Saturday, November 2, 2013

The Reality of the Principal-Agent Model

While interning a bank this past summer, I noticed a situation that acted more as a triangle, where the agent deals with two different principals. The agent in my example would be a banker of both the client and the bank. What the client wanted the banker to do for them was not always in favor of what the bank allowed or what would benefit the firm. Especially when dealing with pricing and the amount of money they are able to lend a client, it was hard for the banker and client to see eye to eye at times because there are certain things the banker was not allowed to tell the client. Specifically I saw the reactions that a client had when they received the right amount of money they were satisfactory with lending, but the pricing was not in their favor. This created an awkward tension, especially for the banker, since the banker was not the person calculating what that loan should be priced at. The bank has specific calculations and regulations that are set for these types of things and because of that the agent failed to satisfy the client while satisfying the bank. The banker was obviously not going to risk losing his job, which is why the relationship he built with that client is so important. He had to trust that their relationship was strong enough that this type of tension would not push the client away from the bank. Usually when this sort of tension arises, the banker will try to do something else for the client to make up for a price that the client was not happy with. For example maybe the banker would decrease the price on a different line of credit that the client has, create a better amortization schedule, etc.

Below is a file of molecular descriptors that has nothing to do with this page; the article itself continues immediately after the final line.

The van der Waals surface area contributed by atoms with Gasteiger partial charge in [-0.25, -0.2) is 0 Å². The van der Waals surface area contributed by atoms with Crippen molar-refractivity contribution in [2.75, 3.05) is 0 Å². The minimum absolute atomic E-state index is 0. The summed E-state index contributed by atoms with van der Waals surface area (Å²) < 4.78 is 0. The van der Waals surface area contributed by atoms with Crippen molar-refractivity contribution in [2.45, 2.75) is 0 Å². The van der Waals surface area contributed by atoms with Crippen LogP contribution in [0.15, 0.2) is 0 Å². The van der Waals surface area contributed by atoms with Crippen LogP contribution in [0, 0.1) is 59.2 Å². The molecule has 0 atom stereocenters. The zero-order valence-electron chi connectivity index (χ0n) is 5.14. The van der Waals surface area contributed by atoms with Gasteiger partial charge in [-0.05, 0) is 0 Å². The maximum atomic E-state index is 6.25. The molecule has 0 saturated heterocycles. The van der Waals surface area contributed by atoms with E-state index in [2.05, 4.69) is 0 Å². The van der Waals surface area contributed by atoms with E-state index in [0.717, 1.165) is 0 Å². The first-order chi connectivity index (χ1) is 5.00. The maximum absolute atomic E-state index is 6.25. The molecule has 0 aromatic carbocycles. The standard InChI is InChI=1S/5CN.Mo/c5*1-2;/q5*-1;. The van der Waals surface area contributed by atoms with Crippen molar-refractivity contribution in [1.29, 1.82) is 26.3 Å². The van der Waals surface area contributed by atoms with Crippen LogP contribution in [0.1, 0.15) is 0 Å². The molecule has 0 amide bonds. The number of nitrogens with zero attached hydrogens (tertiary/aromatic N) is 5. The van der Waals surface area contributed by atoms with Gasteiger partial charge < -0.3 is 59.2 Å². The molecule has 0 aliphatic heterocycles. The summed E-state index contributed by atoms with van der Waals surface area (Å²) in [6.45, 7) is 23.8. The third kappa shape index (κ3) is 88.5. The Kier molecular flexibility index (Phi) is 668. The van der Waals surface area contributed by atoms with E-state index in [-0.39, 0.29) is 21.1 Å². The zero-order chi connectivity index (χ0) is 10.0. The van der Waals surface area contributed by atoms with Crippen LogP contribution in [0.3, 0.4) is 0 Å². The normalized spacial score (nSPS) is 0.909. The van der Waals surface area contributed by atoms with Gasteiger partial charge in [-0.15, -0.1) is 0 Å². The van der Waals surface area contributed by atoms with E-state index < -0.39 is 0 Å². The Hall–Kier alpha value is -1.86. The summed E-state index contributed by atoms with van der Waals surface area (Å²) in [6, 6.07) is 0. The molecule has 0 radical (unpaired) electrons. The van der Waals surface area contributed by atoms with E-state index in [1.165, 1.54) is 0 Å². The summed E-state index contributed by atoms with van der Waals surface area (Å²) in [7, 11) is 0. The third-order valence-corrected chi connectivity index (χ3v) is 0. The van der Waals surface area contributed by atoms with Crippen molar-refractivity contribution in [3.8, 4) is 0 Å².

After working there for 3 months I realized there were many types of ways to master this tension. Each banker had their own personal ways and even within that, clients was treated different. Because being a banker is so focused on relationship management, the ways to resolve the tension are not cookie cutter solutions. 


  1. In the example you gave there is a market. If the client didn't like the terms of the loan, the client could have taken his business elsewhere. Presumably the various banks monitor how other banks set terms for loans of similar risk. Likewise, potential clients can do comparison shopping.

    If that above is right, the situation you describe makes sense only if your bank was out of line with the terms that other banks would offer or, alternatively, that the client was willfully uninformed about what terms he could obtain elsewhere.

    Only if there is wiggle room in the terms is there really a possibility of a triangle problem here. Otherwise, the market determines the rates and that's that.

  2. I think you made an important point where you mentioned that the banker did not want to lose his job. Often times the triangle principal agent problem deals with discrepancies between the higher ups those at the edge. Authority will take precedent over choices in cases such as these. Dealing with clients can be especially frustrating especially when their needs conflict between standard protocol of the organization. The best way is to attend to the needs of the customers on a personal level but also working within the guidelines of the organization itself.